Silicon-containing layer 22 has a portion proximate dielectric material 20 (a lower portion of the layer 22) having the second lateral width 54; and a portion proximate layer 24 (an upper portion of layer 22) having a lateral width equal to, or about equal to, the first lateral width 40.
A pair of source/drain regions 56 are within substrate 12 as part of the programmable memory device 14.
A pair of outer sidewall spacers 58 are over spacers 46, source/drain regions 56, and lateral peripheries of layers 16, 18, 20 and 22. Sidewall spacers 58 physically contact spacers 46 in the shown embodiment. Sidewall spacers 58 can comprise, consist essentially of, or consist of, for example, one or both of silicon nitride and silicon dioxide. In various aspects, adjacent sidewall spacers 46 and 58 can be together considered to comprise a single sidewall spacer configuration. In other words, the single sidewall spacer configuration can be considered to comprise the various materials of adjacent sidewall spacers 58 and 46, and accordingly have a shape corresponding to the combined shapes of adjacent spacers 58 and 46.
The construction of
The construction of
Referring initially to
Layer 104 has lateral sidewalls which are co-extensive with the lateral sidewalls of layers 28 and 30. The first portion 50 of spacers 46 is physically against the lateral sidewalls of layer 104 in the shown embodiment.
An example method for forming the device of
Referring initially to
A mass 26 is formed over layer 24. Mass 26 can, in particular aspects, consist essentially of, or consist of tungsten.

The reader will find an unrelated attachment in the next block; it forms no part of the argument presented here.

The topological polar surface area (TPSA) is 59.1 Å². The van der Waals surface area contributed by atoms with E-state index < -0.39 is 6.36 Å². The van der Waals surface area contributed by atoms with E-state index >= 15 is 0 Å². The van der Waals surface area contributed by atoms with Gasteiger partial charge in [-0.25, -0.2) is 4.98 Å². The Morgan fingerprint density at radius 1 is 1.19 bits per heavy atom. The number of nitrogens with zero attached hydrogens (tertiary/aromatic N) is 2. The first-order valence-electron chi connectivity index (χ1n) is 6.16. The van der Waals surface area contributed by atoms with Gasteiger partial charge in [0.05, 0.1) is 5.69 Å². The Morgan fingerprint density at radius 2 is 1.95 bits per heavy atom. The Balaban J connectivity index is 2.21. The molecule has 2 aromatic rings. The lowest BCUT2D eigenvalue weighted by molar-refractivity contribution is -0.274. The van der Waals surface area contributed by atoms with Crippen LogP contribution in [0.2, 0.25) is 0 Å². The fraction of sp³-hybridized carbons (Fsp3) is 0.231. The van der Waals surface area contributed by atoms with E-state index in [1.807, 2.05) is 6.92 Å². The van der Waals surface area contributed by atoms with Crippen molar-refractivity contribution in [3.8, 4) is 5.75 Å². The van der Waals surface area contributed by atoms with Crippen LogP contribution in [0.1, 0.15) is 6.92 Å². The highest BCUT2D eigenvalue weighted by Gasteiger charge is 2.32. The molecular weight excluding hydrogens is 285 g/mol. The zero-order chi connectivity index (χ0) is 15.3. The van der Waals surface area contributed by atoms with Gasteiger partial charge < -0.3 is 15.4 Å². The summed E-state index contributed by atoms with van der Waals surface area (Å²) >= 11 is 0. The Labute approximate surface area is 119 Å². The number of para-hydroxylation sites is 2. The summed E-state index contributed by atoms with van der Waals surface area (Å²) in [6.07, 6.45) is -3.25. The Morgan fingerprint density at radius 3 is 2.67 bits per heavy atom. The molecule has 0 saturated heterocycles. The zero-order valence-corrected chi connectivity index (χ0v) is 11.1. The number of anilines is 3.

A nitride-containing composition 28 is formed over mass 26. In particular aspects, composition 28 can comprise, consist essentially of, or consist of one or both of tungsten nitride and silicon nitride. The single shown mass 28 can be considered to comprise two separate masses in applications in which a construction comparable to that of
A silicon-containing layer 30 is formed over layer 28. In particular aspects, layer 30 comprises a non-oxidized form of silicon, such as, for example, polycrystalline silicon and/or amorphous silicon.
A layer 32 comprising DARC is formed over layer 30. In particular aspects, layer 32 comprises, consists essentially of, or consists of silicon oxynitride.
An electrically insulative material 34 is formed over layer 32. Material 34 can comprise, for example, one or both of silicon dioxide and silicon nitride. In particular aspects, layer 34 consists, or consists essentially of either silicon dioxide or silicon nitride. Mass 34 can be eliminated in applications in which constructions comparable to those of either
A patterned mask 152 is formed over layer 34. Mask 152 can comprise, for example, photoresist and can be patterned utilizing photolithographic processing. Mask 152 defines a shape of a first gate pattern.
The first gate pattern extending through layers 24, 26, 28, 30, 32 and 34, and into layer 22, comprises sidewalls 42 extending along the etched layers.
Layer 22 has a lower portion having the lateral width 54 and an upper portion having the lateral width 40.
Layers 16, 18, 20, 22, 24, 26, 28, 30, 32 and 34 are together incorporated into a gate stack 156 of a programmable memory device. Gate stack 156 can be considered to comprise a first gate stack pattern corresponding to the layers having lateral width 40, and a second gate stack pattern corresponding to layers having lateral width 54.
After the etching of layers 16, 18, 20 and 22, source/drain regions 56 are implanted into substrate 12. Source/drain regions 56 can correspond to either n-type dope or p-type doped diffusion regions formed within the semiconductive material of substrate 12.
The construction of
A series of gateline stacks 156 extend across substrate 12 and over the isolation regions 202. Stacks 156 can correspond to the stack shown in FIG. 8. Preferably, for reasons discussed below, the stacks will be at the processing stage shown in FIG. 8. It is noted that if the stacks correspond to the processing stage shown in